authentic Turkish cuisine, things are looking up — quite literally. Doved and Tammy Sexter, who bought the restaurant in 2009, are making plans to add something very different, but complementary, upstairs. I can’t reveal much yet because details are still being worked out — but I’ll keep you in the loop. The couple recently made their first trip to Turkey, and Doved says he’s proud of how well the dishes at Bosphorous stand up to those they sampled while visiting this fascinating nation at the crossroads of Europe and Asia. On a recent visit to Bosphorous I met the wonderful chef, Halil Ertane, whose wife, Nalan, recently joined the crew. Bekir Kaymas, who makes the restaurant’s irresistible lavas bread, came out to visit sporting a Turkish baseball cap, which was among the souvenirs Doved and Tammy brought back from their voyage. Since the Sexters bought the restaurant, one employee, Halil Cigdemci, has joined their family, marrying daughter Elizabeth. Doved and Tammy both formerly worked for Darden Restaurants, as did Peterbrooke of Winter Park owners Kevin and Jami Wray. So it’s no coincidence that Bosphorous now uses Peterbrooke dark chocolate in preparing its baklava. So if something about that delicious dessert tastes familiar — now you know why. The Peterbrooke duo, along with a rotating group of their employees, has been surprising locals of late with chocolate hearts stamped with smiley faces. The “Smile Squad” roams the Avenue, ever-watchful for acts of kindness, bestowing the unsuspecting Good Samaritan with a tasty token of appreciation. Frequent Smile Squad members include John Carlson, Scott Frazier, Annie Melbourne, Elizabeth Mott and Danny Holt. Kevin and Jami also do plenty of admirable work on their own. Recently they teamed with the Foundation for Foster Children and its Executive Director Betsy Bell to collect suitcases for the charity’s young beneficiaries. Continuing on the sweet beat, look this fall for a complete renovation inside Sweet Traditions French Bakery. Owners Christine and Stephan Crocher are going to be changing things up big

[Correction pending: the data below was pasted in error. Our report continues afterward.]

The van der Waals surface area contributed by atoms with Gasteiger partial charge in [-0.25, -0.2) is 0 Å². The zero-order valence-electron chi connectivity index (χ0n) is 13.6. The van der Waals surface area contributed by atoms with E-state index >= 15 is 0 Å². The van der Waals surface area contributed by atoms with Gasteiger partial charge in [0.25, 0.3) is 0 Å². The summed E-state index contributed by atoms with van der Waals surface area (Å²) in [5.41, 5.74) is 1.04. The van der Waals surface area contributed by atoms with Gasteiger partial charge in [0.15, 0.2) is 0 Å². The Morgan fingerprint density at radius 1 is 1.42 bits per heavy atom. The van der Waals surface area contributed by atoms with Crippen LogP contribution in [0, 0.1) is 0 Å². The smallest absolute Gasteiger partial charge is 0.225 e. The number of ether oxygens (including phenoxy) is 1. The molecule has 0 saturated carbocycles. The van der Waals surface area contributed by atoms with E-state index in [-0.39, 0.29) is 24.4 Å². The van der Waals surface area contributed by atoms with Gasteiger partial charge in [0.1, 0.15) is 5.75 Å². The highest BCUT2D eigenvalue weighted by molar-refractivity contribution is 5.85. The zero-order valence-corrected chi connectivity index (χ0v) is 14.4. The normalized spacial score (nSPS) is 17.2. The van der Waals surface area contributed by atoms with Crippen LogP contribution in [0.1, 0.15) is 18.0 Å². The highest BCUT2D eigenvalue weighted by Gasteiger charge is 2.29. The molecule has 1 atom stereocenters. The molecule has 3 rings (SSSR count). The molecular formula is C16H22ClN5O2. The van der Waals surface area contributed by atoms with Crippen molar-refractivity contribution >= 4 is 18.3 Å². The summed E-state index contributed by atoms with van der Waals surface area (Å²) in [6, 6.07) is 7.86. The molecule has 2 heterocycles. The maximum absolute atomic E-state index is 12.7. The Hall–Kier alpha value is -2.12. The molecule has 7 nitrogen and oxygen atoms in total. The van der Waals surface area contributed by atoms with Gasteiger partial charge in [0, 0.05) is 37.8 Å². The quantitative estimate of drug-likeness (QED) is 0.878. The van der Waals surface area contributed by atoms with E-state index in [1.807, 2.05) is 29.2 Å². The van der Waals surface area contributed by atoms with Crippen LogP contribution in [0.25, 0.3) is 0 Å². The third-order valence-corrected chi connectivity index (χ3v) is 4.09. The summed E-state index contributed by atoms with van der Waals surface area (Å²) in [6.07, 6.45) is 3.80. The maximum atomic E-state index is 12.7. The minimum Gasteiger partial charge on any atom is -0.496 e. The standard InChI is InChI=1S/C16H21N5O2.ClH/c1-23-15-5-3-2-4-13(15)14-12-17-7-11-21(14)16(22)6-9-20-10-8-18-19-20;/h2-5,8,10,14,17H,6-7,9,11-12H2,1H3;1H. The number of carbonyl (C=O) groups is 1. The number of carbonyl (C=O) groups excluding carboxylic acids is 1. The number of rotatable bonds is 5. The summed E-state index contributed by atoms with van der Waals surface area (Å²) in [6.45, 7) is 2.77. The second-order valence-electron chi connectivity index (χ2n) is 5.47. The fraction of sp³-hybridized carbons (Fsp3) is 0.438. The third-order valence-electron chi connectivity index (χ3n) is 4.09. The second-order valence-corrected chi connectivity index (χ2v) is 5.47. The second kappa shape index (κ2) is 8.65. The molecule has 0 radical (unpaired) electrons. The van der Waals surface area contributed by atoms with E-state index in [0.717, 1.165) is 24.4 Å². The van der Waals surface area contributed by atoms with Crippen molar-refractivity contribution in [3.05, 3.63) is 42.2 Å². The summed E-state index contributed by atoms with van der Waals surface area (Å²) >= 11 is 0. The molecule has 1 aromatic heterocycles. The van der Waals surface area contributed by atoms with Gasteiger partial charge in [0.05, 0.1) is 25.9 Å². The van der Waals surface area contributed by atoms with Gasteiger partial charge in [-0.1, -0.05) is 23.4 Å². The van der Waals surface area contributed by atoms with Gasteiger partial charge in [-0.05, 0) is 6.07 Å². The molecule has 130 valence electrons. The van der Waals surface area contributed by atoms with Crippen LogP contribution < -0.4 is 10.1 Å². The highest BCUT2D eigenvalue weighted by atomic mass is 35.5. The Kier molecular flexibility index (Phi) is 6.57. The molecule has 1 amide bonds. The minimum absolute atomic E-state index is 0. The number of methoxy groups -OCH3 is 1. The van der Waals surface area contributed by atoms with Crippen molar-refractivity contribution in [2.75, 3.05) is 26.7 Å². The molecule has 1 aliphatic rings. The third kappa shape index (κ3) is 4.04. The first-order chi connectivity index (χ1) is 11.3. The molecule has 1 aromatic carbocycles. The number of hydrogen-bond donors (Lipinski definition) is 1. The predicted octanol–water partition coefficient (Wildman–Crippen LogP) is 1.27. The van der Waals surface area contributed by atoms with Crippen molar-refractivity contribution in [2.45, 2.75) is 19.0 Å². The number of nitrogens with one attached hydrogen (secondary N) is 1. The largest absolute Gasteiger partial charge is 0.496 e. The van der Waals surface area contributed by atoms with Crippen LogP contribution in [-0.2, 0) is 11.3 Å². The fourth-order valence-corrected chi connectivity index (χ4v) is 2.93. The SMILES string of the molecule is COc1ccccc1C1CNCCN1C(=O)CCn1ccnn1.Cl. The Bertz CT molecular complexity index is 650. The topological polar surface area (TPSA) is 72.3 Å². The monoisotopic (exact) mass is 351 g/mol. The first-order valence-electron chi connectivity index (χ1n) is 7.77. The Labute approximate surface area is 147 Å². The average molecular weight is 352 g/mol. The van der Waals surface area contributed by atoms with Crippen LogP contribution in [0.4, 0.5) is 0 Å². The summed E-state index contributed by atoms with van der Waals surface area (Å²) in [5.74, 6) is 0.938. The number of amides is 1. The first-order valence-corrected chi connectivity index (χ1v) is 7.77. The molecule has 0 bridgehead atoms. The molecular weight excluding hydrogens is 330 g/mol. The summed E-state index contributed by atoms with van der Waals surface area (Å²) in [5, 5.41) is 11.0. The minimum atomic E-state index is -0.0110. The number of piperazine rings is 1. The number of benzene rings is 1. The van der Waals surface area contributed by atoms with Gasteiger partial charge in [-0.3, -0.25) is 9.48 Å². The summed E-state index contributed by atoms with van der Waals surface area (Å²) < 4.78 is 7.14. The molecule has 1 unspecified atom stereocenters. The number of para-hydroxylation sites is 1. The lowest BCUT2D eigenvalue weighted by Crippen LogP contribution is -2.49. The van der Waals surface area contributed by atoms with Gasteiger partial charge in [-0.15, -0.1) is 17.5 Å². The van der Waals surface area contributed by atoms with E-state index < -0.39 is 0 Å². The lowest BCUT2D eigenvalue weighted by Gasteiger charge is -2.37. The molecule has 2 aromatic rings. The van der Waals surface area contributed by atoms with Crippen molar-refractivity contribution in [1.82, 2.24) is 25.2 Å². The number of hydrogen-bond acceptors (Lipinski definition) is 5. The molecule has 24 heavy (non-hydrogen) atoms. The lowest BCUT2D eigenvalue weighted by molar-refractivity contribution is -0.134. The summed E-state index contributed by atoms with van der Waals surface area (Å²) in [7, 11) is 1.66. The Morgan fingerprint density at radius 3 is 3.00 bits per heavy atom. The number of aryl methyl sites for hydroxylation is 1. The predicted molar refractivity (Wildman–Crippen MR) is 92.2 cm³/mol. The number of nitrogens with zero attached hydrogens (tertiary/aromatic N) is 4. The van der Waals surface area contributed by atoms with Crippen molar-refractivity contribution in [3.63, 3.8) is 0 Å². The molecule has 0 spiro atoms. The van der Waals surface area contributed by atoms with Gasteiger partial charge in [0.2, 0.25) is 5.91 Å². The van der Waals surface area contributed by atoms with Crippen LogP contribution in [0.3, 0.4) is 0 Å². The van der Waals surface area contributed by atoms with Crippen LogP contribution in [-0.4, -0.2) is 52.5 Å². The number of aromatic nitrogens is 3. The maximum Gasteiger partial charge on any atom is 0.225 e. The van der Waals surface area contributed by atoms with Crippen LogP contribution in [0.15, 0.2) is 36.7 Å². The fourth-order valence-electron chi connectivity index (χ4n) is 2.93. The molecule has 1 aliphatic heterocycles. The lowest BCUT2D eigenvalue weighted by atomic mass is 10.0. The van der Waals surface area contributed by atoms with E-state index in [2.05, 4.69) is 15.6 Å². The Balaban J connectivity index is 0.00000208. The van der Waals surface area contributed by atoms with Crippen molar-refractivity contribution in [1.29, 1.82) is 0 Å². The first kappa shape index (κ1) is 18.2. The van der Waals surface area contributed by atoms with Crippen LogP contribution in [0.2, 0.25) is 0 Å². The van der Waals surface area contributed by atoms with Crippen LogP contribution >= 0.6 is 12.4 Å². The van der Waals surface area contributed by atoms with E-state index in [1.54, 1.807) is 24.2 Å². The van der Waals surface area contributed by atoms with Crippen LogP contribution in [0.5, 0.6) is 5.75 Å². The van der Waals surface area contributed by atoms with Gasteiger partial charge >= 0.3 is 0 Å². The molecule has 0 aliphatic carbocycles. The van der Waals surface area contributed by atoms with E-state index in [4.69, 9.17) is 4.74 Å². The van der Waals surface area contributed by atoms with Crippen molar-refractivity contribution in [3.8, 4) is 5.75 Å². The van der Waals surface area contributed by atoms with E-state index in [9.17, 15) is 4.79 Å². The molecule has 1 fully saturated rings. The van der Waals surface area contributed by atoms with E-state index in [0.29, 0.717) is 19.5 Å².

W I N T E R P A R K M A GAZI N E | WI N TER 2013